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19 of 22 people found the following review helpful By Driver9 on March 15, 2005
Format: Hardcover
I can't argue the science presented in "Enough" and I do not think that is the point of the book. This is not a scientific treatise or a technical analysis of the subjects raised in the book. Instead, it is a moral tale, not unlike a sermon, and it does not pretend to be something other than that. I found it to be extremely engaging, frightening too. Why not? Not everyone will agree with the points made by Bill McKibben, which is fine. But he deserves much credit for presenting cogently a looming possibility for humanity and discussing it honestly and with foresight. I was fascinated.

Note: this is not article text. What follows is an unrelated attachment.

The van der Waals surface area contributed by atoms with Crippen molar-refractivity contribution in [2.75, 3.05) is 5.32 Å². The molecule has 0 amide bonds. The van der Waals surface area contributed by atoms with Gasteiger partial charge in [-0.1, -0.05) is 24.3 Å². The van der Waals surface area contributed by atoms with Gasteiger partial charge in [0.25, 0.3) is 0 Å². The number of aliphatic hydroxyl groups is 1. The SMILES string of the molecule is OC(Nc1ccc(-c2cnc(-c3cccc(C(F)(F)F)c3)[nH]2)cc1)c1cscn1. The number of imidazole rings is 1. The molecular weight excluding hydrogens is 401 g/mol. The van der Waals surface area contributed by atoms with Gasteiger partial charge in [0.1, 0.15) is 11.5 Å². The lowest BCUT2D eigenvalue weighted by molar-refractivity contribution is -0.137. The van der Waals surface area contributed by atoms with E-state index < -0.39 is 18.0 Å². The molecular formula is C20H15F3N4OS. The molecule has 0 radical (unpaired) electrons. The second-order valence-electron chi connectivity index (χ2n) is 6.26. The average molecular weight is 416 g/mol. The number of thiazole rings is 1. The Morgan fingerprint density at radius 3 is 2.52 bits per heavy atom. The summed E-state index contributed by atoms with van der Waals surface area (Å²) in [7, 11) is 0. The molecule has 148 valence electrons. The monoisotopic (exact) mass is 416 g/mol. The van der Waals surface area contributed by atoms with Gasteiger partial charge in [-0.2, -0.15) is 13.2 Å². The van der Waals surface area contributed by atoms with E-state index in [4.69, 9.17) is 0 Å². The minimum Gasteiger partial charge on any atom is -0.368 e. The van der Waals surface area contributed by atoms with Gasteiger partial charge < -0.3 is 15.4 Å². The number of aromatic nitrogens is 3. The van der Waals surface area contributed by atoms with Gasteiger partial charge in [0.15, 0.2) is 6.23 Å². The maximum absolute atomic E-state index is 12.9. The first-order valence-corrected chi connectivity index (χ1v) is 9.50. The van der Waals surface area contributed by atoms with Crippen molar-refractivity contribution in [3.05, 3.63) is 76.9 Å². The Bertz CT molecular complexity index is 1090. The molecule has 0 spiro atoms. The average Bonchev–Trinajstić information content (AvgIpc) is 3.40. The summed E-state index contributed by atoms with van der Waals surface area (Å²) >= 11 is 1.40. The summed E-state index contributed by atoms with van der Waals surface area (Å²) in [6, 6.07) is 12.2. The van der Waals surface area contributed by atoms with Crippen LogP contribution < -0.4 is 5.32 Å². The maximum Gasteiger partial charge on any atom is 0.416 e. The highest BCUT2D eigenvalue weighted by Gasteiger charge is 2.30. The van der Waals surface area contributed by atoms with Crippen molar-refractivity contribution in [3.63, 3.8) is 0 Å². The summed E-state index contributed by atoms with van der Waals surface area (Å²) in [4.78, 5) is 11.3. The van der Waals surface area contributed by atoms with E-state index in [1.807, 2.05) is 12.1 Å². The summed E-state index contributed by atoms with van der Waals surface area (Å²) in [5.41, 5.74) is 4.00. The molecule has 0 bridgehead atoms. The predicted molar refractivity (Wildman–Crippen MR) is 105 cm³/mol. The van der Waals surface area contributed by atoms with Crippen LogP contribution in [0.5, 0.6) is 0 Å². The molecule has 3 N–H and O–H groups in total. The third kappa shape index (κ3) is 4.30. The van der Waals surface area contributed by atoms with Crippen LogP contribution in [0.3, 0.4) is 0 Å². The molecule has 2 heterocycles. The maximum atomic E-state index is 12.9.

Is is "luddite" (if anyone really knows the meaning of that word) to question what the outcome might be of letting the genie out of the bottle? Is it alarmist to suggest that we might need to reconsider the consequences of progress? For most Americans, it seems almost sacriligious to question the infallibility of technology, to say nothing of its ability to constantly improve our lives. But is that necessarily so? Can anyone really say that unleashing the power of the Atom was unequivocally good? Do we really have better lives with nuclear weapons blossoming all over the planet like morning glories? For me, the answer is no, and I applaud the attempt by Bill McKibbon to state his case. Is he absolutely correct, maybe not. Only time will tell. But this is an important book because it poses questions and challenges our thinking on the subject of genertic engineering, nanotechnology and the kind of future we are heading toward. The intensity of the reviews is a testament to that.